Debt-ceiling deal appears imminent

Jonathan Chait is exhorting us to “stop fretting: the debt-ceiling crisis is over!” And indeed, it appears Speaker Boehner is finally willing to bring a vote to the House floor, even if it is the Senate bill, and even if it will not earn the support of the radicals. Speaking of whom, Heritage Action, Jim DeMint’s headquarters, is on record urging the radicals to vote against any such bill. Conventional wisdom says Boehner puts his job as Speaker on the line as soon as he brings a vote. Maybe, maybe not. The person who perhaps should be more worried is Senate minority leader Mitch McConnell, who is in the process of being “primaried.” And who faces rhetorical onslaughts like these by radicals with media audiences:

Chait suggests we see the debt-ceiling deal as “a huge Democratic success — or, at least, the closest thing to success that can be attained under the circumstances.” This is a victory, Chait argues, because Obama did not cave and give a ransom, thereby refusing to institutionalize extortion into everyday American politics. The delegitimation of debt-ceiling extortion would indeed be a victory, but we should not get ahead of ourselves. We will only know for sure come January and February — when the continuing resolution keeping government open runs out and the debt-ceiling is reached once again. As usual, I’m with Martin Wolf: the only real victory would have been to eliminate the debt ceiling altogether. As a structure of law, the debt-ceiling makes no sense. Congress has already enshrined the spending; the debt-ceiling only makes possible the paying of bills and financing of debt already put in motion. It is an obstacle without a purpose; a risk with no reward. Unfortunately, the radicals prefer to think “the debt ceiling is a built-in balanced budget mechanism.” This is because default would mean “prioritization” — the government would pay only those it can afford to pay: creditors, presumably, at the expense of Social Security and Medicare recipients. Such prioritization would save the US Treasury. More to the point, it would cut entitlement spending like the radicals want. But it would almost certainly push the domestic economy into a recession.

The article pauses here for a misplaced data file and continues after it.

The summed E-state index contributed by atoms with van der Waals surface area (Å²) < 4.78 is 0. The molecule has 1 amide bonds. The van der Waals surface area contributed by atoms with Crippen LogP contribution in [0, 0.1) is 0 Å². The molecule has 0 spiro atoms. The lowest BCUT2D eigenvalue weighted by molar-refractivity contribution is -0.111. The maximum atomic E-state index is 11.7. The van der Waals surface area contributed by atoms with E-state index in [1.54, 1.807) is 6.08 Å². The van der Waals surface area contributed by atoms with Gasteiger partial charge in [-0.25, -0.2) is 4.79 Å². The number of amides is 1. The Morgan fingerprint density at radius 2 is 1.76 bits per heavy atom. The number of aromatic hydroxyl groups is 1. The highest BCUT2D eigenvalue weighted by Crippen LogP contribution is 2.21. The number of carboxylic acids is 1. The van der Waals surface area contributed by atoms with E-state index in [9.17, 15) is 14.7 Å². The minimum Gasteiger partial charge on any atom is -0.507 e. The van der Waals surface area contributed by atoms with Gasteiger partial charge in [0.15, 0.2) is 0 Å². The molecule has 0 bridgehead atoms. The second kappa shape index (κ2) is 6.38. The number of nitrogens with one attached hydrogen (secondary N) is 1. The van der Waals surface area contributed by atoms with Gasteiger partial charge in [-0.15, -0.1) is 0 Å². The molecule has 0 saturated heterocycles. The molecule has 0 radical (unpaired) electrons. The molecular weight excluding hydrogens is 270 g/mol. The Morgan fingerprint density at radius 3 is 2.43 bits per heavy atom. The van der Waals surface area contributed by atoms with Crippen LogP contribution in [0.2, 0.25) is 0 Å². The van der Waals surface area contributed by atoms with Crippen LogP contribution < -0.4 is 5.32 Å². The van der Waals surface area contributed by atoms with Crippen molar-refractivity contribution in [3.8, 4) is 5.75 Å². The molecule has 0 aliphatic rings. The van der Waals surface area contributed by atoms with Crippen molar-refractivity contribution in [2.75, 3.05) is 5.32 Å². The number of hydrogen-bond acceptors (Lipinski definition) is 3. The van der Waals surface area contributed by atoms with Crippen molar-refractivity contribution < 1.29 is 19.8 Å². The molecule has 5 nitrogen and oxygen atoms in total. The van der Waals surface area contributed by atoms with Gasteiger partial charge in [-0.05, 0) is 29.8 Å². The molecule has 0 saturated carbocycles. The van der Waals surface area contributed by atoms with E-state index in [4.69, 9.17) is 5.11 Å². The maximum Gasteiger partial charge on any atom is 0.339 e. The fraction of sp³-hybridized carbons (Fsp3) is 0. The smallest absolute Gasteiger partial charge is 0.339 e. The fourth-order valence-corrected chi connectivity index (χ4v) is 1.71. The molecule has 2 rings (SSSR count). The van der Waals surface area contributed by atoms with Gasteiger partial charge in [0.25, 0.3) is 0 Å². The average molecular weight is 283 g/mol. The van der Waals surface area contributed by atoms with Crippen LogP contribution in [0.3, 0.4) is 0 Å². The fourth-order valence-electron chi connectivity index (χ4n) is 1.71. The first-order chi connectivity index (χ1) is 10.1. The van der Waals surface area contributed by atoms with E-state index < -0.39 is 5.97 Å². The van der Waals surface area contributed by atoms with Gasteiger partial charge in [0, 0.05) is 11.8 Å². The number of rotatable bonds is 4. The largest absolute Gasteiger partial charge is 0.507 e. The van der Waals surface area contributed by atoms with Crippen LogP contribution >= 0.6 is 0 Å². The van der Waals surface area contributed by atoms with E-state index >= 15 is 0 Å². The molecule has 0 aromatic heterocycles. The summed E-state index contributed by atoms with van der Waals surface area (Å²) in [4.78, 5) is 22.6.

The deadline for Social Security payments is November 1.

All in all, at the moment it appears that, yes, the United States will live to see another day. We shall see at what cost. Survival can often extract so much.

This entry was posted in 2007-2012, debt, democracy, politics, qualitative sociology of economics and politics, The End of the GOP. Bookmark the permalink.

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